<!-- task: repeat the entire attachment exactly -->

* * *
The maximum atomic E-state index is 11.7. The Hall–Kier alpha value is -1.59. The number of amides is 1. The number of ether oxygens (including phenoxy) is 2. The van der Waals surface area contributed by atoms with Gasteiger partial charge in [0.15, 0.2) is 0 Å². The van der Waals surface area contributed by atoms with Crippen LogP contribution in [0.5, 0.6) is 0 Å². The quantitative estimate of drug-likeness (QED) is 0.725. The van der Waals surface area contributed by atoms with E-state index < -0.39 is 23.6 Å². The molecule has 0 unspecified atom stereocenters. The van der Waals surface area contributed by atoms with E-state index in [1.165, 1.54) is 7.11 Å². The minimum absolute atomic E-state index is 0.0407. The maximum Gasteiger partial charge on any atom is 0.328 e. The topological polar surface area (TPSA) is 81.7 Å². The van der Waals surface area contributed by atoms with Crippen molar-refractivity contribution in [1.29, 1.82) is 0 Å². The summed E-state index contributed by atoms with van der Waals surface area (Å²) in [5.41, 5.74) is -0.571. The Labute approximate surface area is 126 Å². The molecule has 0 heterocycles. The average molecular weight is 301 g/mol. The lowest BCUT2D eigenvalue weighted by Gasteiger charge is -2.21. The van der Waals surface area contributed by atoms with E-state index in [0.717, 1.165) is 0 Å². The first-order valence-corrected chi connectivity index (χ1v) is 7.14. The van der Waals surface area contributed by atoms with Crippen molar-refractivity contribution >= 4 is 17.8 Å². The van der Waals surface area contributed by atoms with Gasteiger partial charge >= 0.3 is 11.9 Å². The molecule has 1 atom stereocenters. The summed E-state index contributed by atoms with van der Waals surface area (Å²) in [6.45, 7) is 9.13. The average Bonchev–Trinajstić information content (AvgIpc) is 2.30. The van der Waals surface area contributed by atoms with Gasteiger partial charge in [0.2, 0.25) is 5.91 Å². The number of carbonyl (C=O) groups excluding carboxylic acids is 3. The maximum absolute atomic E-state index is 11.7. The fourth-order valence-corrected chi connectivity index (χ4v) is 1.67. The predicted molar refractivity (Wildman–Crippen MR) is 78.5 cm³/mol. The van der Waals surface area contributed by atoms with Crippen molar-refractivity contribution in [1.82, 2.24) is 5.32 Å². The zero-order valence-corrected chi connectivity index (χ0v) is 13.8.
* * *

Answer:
The maximum atomic E-state index is 11.7. The Hall–Kier alpha value is -1.59. The number of amides is 1. The number of ether oxygens (including phenoxy) is 2. The van der Waals surface area contributed by atoms with Gasteiger partial charge in [0.15, 0.2) is 0 Å². The van der Waals surface area contributed by atoms with Crippen LogP contribution in [0.5, 0.6) is 0 Å². The quantitative estimate of drug-likeness (QED) is 0.725. The van der Waals surface area contributed by atoms with E-state index < -0.39 is 23.6 Å². The molecule has 0 unspecified atom stereocenters. The van der Waals surface area contributed by atoms with E-state index in [1.165, 1.54) is 7.11 Å². The minimum absolute atomic E-state index is 0.0407. The maximum Gasteiger partial charge on any atom is 0.328 e. The topological polar surface area (TPSA) is 81.7 Å². The van der Waals surface area contributed by atoms with Crippen molar-refractivity contribution in [1.29, 1.82) is 0 Å². The summed E-state index contributed by atoms with van der Waals surface area (Å²) in [5.41, 5.74) is -0.571. The Labute approximate surface area is 126 Å². The molecule has 0 heterocycles. The average molecular weight is 301 g/mol. The lowest BCUT2D eigenvalue weighted by Gasteiger charge is -2.21. The van der Waals surface area contributed by atoms with E-state index in [0.717, 1.165) is 0 Å². The first-order valence-corrected chi connectivity index (χ1v) is 7.14. The van der Waals surface area contributed by atoms with Crippen molar-refractivity contribution >= 4 is 17.8 Å². The van der Waals surface area contributed by atoms with Gasteiger partial charge >= 0.3 is 11.9 Å². The molecule has 1 atom stereocenters. The summed E-state index contributed by atoms with van der Waals surface area (Å²) in [6.45, 7) is 9.13. The average Bonchev–Trinajstić information content (AvgIpc) is 2.30. The van der Waals surface area contributed by atoms with Gasteiger partial charge in [0.2, 0.25) is 5.91 Å². The number of carbonyl (C=O) groups excluding carboxylic acids is 3. The maximum absolute atomic E-state index is 11.7. The fourth-order valence-corrected chi connectivity index (χ4v) is 1.67. The predicted molar refractivity (Wildman–Crippen MR) is 78.5 cm³/mol. The van der Waals surface area contributed by atoms with Crippen molar-refractivity contribution in [1.82, 2.24) is 5.32 Å². The zero-order valence-corrected chi connectivity index (χ0v) is 13.8.